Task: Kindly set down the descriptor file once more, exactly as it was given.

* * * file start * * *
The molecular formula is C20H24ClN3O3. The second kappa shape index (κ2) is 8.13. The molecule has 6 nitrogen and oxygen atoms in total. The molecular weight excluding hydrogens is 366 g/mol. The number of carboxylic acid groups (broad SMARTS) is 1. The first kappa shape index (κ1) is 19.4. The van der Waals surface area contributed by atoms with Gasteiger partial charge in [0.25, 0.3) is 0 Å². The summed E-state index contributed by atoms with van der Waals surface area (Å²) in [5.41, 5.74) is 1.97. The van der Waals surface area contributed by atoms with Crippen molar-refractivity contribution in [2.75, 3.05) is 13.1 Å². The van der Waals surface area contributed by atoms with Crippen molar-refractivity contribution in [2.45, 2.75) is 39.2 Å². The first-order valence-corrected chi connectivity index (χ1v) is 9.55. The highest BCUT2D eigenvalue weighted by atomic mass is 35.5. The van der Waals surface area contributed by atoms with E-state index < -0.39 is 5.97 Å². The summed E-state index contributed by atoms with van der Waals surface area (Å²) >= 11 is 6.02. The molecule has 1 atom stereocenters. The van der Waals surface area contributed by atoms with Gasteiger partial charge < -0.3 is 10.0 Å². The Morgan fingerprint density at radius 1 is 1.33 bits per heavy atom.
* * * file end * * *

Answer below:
The molecular formula is C20H24ClN3O3. The second kappa shape index (κ2) is 8.13. The molecule has 6 nitrogen and oxygen atoms in total. The molecular weight excluding hydrogens is 366 g/mol. The number of carboxylic acid groups (broad SMARTS) is 1. The first kappa shape index (κ1) is 19.4. The van der Waals surface area contributed by atoms with Gasteiger partial charge in [0.25, 0.3) is 0 Å². The summed E-state index contributed by atoms with van der Waals surface area (Å²) in [5.41, 5.74) is 1.97. The van der Waals surface area contributed by atoms with Crippen molar-refractivity contribution in [2.75, 3.05) is 13.1 Å². The van der Waals surface area contributed by atoms with Crippen molar-refractivity contribution in [2.45, 2.75) is 39.2 Å². The first-order valence-corrected chi connectivity index (χ1v) is 9.55. The highest BCUT2D eigenvalue weighted by atomic mass is 35.5. The van der Waals surface area contributed by atoms with E-state index < -0.39 is 5.97 Å². The summed E-state index contributed by atoms with van der Waals surface area (Å²) >= 11 is 6.02. The molecule has 1 atom stereocenters. The van der Waals surface area contributed by atoms with Gasteiger partial charge < -0.3 is 10.0 Å². The Morgan fingerprint density at radius 1 is 1.33 bits per heavy atom.